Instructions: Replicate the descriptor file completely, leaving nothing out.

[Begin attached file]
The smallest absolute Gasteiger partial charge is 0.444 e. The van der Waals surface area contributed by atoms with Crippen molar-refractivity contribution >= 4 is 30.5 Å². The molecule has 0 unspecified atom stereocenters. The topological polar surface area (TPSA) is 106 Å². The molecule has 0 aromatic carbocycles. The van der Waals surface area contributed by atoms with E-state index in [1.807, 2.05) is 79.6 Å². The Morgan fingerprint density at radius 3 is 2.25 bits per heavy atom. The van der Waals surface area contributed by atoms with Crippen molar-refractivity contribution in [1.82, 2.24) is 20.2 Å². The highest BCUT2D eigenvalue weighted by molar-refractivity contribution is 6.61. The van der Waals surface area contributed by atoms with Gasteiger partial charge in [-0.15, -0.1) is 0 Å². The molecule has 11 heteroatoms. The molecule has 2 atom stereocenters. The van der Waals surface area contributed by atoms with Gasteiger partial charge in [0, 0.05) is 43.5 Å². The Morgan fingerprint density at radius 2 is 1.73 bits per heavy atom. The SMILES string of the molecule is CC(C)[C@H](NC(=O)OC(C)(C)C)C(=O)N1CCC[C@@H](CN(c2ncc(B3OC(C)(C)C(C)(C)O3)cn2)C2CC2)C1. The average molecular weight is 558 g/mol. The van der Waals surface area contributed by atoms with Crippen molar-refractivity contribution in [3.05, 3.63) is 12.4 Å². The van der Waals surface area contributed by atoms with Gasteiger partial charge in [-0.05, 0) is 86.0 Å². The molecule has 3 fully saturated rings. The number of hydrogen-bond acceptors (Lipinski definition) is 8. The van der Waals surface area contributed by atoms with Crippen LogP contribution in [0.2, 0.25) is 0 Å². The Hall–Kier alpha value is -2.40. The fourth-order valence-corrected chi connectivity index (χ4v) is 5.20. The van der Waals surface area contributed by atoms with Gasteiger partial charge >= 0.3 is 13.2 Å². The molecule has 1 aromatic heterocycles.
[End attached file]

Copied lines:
The smallest absolute Gasteiger partial charge is 0.444 e. The van der Waals surface area contributed by atoms with Crippen molar-refractivity contribution >= 4 is 30.5 Å². The molecule has 0 unspecified atom stereocenters. The topological polar surface area (TPSA) is 106 Å². The molecule has 0 aromatic carbocycles. The van der Waals surface area contributed by atoms with E-state index in [1.807, 2.05) is 79.6 Å². The Morgan fingerprint density at radius 3 is 2.25 bits per heavy atom. The van der Waals surface area contributed by atoms with Crippen molar-refractivity contribution in [1.82, 2.24) is 20.2 Å². The highest BCUT2D eigenvalue weighted by molar-refractivity contribution is 6.61. The van der Waals surface area contributed by atoms with Gasteiger partial charge in [-0.15, -0.1) is 0 Å². The molecule has 11 heteroatoms. The molecule has 2 atom stereocenters. The van der Waals surface area contributed by atoms with Gasteiger partial charge in [0, 0.05) is 43.5 Å². The Morgan fingerprint density at radius 2 is 1.73 bits per heavy atom. The SMILES string of the molecule is CC(C)[C@H](NC(=O)OC(C)(C)C)C(=O)N1CCC[C@@H](CN(c2ncc(B3OC(C)(C)C(C)(C)O3)cn2)C2CC2)C1. The average molecular weight is 558 g/mol. The van der Waals surface area contributed by atoms with Crippen molar-refractivity contribution in [3.05, 3.63) is 12.4 Å². The van der Waals surface area contributed by atoms with Gasteiger partial charge in [-0.05, 0) is 86.0 Å². The molecule has 3 fully saturated rings. The number of hydrogen-bond acceptors (Lipinski definition) is 8. The van der Waals surface area contributed by atoms with Crippen LogP contribution in [0.2, 0.25) is 0 Å². The Hall–Kier alpha value is -2.40. The fourth-order valence-corrected chi connectivity index (χ4v) is 5.20. The van der Waals surface area contributed by atoms with Gasteiger partial charge >= 0.3 is 13.2 Å². The molecule has 1 aromatic heterocycles.